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Prayers and actions
“Thoughts and prayers” in the wake of tragedy and for those in need are all well and good — even divinely decreed — says President Russell M. Nelson, leader of The Church of Jesus Christ of Latter-day Saints, but these entreaties should include a desire to take action.
“When I ask God in prayer for direction on what I can do to help minister, lift, love and support those in need,” Nelson wrote on Instagram on last Thursday’s National Day of Prayer, “he answers these prayers with specific and simple things I can actually do to bless one of his children.”
The church leader then invited others to do the same.
“Consider how your thoughts and prayers can be a catalyst for God to inspire and direct you toward acts of kindness, compassion and generosity,” Nelson stated. “Imagine how much good you could do.”
Actions, to this way of thinking, can speak as loud if not louder than words — even words uttered on bended knees.
Revised ‘Mormon Doctrine’ revisited
“Mormon Doctrine,” the popular but polarizing encyclopedic exploration of Latter-day Saint teachings by the late apostle Bruce R. McConkie, may be out of print, but it continues to hold a favored and frequented place on many a member’s bookshelf.
And it still generates devotion, discussion and disputation.
Much is written, for instance, about top church leaders’ displeasure with the volume’s authoritative tone and a number of its tenets.
But, in a recent interview for Kurt Manwaring’s “From the Desk,” biographer Dennis B. Horne takes exception to widely reported accounts that McConkie went against the desires of then-church President David O. McKay in publishing a second edition.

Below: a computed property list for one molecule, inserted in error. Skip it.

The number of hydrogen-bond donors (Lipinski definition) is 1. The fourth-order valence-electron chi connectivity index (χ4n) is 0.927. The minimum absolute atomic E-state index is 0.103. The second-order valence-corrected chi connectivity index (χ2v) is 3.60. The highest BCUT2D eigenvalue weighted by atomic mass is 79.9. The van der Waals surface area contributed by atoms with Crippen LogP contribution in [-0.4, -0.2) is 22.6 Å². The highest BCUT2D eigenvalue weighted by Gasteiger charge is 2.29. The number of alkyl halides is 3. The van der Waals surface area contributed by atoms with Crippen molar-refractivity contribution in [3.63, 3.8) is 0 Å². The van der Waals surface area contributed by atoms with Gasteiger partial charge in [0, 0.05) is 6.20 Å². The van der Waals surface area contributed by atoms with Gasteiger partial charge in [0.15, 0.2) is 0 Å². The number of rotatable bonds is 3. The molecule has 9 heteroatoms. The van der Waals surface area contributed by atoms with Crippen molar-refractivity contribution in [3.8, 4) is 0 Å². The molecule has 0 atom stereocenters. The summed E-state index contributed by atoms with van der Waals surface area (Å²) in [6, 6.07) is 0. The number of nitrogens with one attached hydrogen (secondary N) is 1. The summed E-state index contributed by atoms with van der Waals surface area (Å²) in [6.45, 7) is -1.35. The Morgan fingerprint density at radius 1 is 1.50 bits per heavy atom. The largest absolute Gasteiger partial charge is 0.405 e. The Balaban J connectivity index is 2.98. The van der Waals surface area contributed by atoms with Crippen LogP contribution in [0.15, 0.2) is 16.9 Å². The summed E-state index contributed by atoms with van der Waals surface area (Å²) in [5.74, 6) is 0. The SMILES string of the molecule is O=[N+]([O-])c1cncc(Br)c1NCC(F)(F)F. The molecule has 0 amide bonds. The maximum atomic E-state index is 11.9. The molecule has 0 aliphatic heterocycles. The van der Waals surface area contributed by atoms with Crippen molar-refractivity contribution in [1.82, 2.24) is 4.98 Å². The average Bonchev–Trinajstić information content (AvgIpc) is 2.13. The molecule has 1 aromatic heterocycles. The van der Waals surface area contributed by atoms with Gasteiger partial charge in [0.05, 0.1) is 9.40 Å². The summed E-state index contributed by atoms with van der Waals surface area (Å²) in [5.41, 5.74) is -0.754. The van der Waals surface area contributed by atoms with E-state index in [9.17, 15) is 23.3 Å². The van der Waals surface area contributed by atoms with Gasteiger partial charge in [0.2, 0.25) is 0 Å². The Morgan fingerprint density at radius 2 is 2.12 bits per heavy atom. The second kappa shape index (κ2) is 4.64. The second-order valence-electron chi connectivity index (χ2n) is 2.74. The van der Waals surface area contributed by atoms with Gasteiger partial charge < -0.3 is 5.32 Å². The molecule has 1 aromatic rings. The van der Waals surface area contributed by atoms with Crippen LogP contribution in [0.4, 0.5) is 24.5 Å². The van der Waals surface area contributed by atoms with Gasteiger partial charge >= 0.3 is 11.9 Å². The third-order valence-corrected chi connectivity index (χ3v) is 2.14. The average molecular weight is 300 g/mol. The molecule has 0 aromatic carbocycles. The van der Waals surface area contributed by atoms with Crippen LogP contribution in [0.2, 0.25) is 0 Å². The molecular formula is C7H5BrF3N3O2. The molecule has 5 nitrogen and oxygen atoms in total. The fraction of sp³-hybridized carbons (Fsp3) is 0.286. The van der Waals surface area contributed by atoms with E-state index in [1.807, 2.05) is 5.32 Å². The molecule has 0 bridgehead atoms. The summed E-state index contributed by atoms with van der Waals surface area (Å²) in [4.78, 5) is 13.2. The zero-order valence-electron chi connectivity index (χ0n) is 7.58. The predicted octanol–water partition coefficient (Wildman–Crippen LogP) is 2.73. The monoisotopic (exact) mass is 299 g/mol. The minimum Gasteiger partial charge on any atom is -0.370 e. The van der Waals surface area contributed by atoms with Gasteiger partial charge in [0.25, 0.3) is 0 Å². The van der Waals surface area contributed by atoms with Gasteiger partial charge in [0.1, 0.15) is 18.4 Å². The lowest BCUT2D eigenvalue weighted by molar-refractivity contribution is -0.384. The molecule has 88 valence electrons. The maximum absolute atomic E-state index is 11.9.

“Absolutely not,” Horne insists. “This is one of those falsehoods that sadly goes around.”
For evidence, he points to this statement from McConkie’s son:
“On July 5, 1966, President McKay invited Elder McConkie into his office and gave approval for the book to be reprinted if appropriate changes were made and approved,” Joseph Fielding McConkie recounts. “... ‘Mormon Doctrine’ was reissued in 1966, and its author was called to the Quorum of the Twelve in 1972. It takes a pretty good imagination to suppose that a man who flagrantly ignored the direction of the president of the church and the Quorum of the Twelve Apostles would be called to fill a vacancy in that body. Whatever faults one might want to attribute to Bruce McConkie, no one who knew him could question his integrity or his discipline, particularly where matters of priesthood direction were concerned.”
From The Tribune
• The “Manacled Mormon” case — in which a former beauty queen was accused of abducting a Latter-day Saint missionary in England and forcing him to have sex — is being adapted for a feature film starring Freddie Highmore of “The Good Doctor” and Maisie Williams from “Game of Thrones.”
Read the story.
• Historian Benjamin Park argues in a recent Washington Post piece, that Orrin Hatch helped transform Latter-day Saints into one of the most reliably Republican voting blocs. On this week’s “Mormon Land,” Park discusses the late Utah senator, his influence, his politics, his piety and his place in history.
Listen to the podcast.
• Mormon studies scholars, appearing on last week’s “Mormon Land” podcast, say “Under the Banner of Heaven” misses the mark on a number of points, but they note Latter-day Saints can still learn much about themselves from the miniseries.
• Religion News Service columnist Jana Riess worries that apostle Dale Renlund’s General Conference warning not to speculate about Heavenly Mother will quash all talk of her?
Read her column.
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